the world continues to become more litigious at its peril
- Infectious disease -
increased resistance to antibiotics (e.g., tuberculosis, staff
infections or pneumonia)
- Global warming –
unexpected side effects like new viral/bacterial attacks, along with
coastal flooding and increased hurricane activity
- Earthquakes – the US
is overdue for a major quake on the west coast and other areas not
normally expected for seismic activity are well into their cycle
capital in the financial services industry will be abused by some and
not always caught initially by peer review. Currently it is doubtful
that the US will have a major influence on PBA worldwide due to the
NAIC’s political games
- Home building sector
will finish bottoming and level or slightly improve over the next couple
of years depending on interest rates (up would be worse). It is probably
time to buy stocks in materials firms that serve this market and have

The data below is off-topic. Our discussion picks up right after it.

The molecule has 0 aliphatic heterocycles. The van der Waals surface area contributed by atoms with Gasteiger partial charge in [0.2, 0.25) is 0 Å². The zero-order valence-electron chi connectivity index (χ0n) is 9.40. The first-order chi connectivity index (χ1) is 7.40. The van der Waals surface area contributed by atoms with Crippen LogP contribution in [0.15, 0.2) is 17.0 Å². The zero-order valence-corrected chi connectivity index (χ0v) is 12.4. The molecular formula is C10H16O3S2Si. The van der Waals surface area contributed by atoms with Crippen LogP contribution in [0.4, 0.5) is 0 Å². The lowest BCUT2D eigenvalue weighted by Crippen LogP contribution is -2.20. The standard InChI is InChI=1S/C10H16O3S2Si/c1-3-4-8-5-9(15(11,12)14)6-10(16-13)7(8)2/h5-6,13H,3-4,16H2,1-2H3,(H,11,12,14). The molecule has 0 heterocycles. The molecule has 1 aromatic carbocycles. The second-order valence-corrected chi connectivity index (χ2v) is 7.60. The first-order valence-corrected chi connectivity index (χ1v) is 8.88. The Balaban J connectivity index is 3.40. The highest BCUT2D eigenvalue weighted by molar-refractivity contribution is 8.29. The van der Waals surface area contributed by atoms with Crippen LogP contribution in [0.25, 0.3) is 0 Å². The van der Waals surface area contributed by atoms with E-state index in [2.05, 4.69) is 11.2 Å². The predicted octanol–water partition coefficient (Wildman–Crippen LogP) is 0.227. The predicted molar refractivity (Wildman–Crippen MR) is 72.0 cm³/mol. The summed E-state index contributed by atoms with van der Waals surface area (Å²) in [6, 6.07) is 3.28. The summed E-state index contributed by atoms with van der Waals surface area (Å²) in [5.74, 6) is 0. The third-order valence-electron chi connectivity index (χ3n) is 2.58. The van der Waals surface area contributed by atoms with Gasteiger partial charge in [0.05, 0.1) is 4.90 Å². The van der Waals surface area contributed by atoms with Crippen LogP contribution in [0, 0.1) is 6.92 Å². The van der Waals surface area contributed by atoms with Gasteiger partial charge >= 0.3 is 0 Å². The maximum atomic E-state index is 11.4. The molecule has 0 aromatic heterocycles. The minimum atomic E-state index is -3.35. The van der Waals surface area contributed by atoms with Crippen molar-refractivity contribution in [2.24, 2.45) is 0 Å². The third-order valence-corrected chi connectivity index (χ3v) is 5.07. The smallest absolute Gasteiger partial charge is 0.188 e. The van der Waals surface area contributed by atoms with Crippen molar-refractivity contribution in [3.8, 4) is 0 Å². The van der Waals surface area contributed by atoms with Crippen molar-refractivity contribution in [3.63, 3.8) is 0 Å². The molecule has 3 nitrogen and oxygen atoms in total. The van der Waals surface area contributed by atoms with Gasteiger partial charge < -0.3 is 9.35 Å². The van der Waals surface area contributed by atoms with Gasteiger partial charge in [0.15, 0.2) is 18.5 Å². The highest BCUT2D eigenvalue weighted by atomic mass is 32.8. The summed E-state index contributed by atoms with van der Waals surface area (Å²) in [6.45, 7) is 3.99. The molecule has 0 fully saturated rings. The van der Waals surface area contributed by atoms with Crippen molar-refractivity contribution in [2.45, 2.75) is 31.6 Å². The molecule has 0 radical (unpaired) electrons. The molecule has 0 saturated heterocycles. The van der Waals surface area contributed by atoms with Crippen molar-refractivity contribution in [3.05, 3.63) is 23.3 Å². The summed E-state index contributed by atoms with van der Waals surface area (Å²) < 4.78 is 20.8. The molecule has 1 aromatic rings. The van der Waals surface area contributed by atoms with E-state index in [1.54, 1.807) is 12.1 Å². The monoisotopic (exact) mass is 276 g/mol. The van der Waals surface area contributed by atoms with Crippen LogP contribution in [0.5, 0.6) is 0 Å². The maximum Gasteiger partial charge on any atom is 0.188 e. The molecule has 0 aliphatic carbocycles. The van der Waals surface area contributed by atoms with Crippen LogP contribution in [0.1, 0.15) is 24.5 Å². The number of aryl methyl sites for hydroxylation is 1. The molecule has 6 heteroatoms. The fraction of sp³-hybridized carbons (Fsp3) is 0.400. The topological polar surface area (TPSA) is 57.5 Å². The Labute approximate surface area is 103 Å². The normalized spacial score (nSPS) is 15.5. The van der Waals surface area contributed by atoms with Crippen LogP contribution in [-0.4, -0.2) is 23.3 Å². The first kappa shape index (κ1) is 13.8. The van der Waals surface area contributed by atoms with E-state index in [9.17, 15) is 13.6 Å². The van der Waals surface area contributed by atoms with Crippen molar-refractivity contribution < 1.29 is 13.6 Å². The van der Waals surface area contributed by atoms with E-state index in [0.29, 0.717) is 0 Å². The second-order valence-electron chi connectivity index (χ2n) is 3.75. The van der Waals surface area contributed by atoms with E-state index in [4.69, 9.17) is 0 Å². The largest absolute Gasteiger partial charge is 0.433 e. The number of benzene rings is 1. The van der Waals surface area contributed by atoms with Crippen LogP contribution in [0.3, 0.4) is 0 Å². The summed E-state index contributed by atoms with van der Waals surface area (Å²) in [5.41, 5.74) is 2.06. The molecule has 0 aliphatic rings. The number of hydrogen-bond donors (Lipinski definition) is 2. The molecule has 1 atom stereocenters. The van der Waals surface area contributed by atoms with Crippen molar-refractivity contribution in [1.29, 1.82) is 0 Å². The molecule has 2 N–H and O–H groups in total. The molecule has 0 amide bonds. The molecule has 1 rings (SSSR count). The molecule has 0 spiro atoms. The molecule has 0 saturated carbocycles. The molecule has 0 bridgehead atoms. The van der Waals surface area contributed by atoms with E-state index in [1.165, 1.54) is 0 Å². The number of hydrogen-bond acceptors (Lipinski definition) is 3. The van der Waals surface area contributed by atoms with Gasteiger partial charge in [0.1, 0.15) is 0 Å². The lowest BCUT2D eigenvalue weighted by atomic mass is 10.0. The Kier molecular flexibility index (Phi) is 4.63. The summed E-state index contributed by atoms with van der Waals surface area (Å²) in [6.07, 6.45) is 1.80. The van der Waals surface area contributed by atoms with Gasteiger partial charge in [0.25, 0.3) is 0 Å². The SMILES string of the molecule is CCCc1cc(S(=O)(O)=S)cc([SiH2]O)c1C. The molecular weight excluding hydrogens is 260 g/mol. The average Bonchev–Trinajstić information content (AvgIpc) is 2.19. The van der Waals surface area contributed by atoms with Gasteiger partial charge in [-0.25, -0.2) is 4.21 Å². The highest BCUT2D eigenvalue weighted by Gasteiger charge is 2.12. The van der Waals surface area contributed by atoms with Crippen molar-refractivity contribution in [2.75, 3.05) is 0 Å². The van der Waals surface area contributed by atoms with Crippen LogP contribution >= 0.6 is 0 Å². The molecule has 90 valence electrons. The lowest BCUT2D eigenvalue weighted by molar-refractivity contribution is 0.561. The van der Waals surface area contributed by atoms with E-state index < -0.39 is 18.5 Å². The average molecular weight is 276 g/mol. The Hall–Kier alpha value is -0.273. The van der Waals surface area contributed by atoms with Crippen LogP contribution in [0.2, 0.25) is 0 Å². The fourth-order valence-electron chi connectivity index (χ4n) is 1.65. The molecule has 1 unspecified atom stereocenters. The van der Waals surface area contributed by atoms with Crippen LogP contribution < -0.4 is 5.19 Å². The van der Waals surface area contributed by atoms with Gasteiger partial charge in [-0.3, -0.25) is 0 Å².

low debt. Discussion will start in the next couple of years about a tax
overhaul that could include a reduction of the mortgage deduction.
Perhaps the AMT will form the model tax law and many deductions will be
eliminated. While this might be good incentive, it will hit the home
- US political
environment – can they say no to anyone requesting a bailout?
- Malthus – too many
people, not enough food – will good intentions of the rich to save lives
in the 3rd world lead to mass starvation or unstable regions?
- Economy – risk of
stagflation and the lack of an internal hedge for investors holding both
equities and bonds – bonds seem particularly challenged right now as
rates are low
- Pandemic influenza –
business continuity, impact on small businesses, combination with
malaria/AIDS in Africa, Tamiflu overuse – watch for the first cluster
that involves a doctor or nurse to implement a preconceived plan
- Counterparty risk –
will losses be allowed? AIG showed where the credit default swap market
concentration was to be found. Many hedge funds were swimming naked as
the tide went out. Bernie Madoff led a Ponzi scheme right under the
noses of many of the world’s largest investors. Much of the economy